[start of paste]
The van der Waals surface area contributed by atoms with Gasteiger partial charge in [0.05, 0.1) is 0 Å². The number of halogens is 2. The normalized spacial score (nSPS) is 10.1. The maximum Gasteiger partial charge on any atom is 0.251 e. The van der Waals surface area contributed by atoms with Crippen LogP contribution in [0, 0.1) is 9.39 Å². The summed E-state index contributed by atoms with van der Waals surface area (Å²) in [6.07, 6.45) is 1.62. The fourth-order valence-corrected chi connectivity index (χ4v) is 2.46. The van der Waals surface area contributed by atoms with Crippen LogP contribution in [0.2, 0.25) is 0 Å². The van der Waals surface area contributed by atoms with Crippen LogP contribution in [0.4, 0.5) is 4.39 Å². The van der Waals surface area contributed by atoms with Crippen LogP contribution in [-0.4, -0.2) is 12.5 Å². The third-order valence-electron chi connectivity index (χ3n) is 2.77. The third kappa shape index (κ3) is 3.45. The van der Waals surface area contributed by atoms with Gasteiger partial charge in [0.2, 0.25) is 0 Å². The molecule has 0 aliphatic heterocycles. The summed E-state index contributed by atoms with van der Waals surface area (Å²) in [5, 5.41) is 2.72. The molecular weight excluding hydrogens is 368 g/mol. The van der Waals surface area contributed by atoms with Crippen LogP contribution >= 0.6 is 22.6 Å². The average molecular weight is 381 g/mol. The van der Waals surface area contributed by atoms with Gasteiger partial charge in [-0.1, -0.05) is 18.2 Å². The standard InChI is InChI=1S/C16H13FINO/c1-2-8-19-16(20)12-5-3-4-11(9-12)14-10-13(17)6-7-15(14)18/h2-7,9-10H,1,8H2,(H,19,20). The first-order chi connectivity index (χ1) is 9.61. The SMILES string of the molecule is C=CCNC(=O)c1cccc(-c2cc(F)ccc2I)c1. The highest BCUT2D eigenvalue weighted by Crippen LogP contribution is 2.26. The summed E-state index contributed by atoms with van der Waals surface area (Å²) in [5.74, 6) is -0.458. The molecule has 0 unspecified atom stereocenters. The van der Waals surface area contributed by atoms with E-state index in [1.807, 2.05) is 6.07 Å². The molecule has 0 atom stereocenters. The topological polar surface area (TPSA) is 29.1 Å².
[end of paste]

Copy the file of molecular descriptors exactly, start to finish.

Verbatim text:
The van der Waals surface area contributed by atoms with Gasteiger partial charge in [0.05, 0.1) is 0 Å². The number of halogens is 2. The normalized spacial score (nSPS) is 10.1. The maximum Gasteiger partial charge on any atom is 0.251 e. The van der Waals surface area contributed by atoms with Crippen LogP contribution in [0, 0.1) is 9.39 Å². The summed E-state index contributed by atoms with van der Waals surface area (Å²) in [6.07, 6.45) is 1.62. The fourth-order valence-corrected chi connectivity index (χ4v) is 2.46. The van der Waals surface area contributed by atoms with Crippen LogP contribution in [0.2, 0.25) is 0 Å². The van der Waals surface area contributed by atoms with Crippen LogP contribution in [0.4, 0.5) is 4.39 Å². The van der Waals surface area contributed by atoms with Crippen LogP contribution in [-0.4, -0.2) is 12.5 Å². The third-order valence-electron chi connectivity index (χ3n) is 2.77. The third kappa shape index (κ3) is 3.45. The van der Waals surface area contributed by atoms with Gasteiger partial charge in [0.2, 0.25) is 0 Å². The molecule has 0 aliphatic heterocycles. The summed E-state index contributed by atoms with van der Waals surface area (Å²) in [5, 5.41) is 2.72. The molecular weight excluding hydrogens is 368 g/mol. The van der Waals surface area contributed by atoms with Crippen LogP contribution >= 0.6 is 22.6 Å². The average molecular weight is 381 g/mol. The van der Waals surface area contributed by atoms with Gasteiger partial charge in [-0.1, -0.05) is 18.2 Å². The standard InChI is InChI=1S/C16H13FINO/c1-2-8-19-16(20)12-5-3-4-11(9-12)14-10-13(17)6-7-15(14)18/h2-7,9-10H,1,8H2,(H,19,20). The first-order chi connectivity index (χ1) is 9.61. The SMILES string of the molecule is C=CCNC(=O)c1cccc(-c2cc(F)ccc2I)c1. The highest BCUT2D eigenvalue weighted by Crippen LogP contribution is 2.26. The summed E-state index contributed by atoms with van der Waals surface area (Å²) in [5.74, 6) is -0.458. The molecule has 0 unspecified atom stereocenters. The van der Waals surface area contributed by atoms with E-state index in [1.807, 2.05) is 6.07 Å². The molecule has 0 atom stereocenters. The topological polar surface area (TPSA) is 29.1 Å².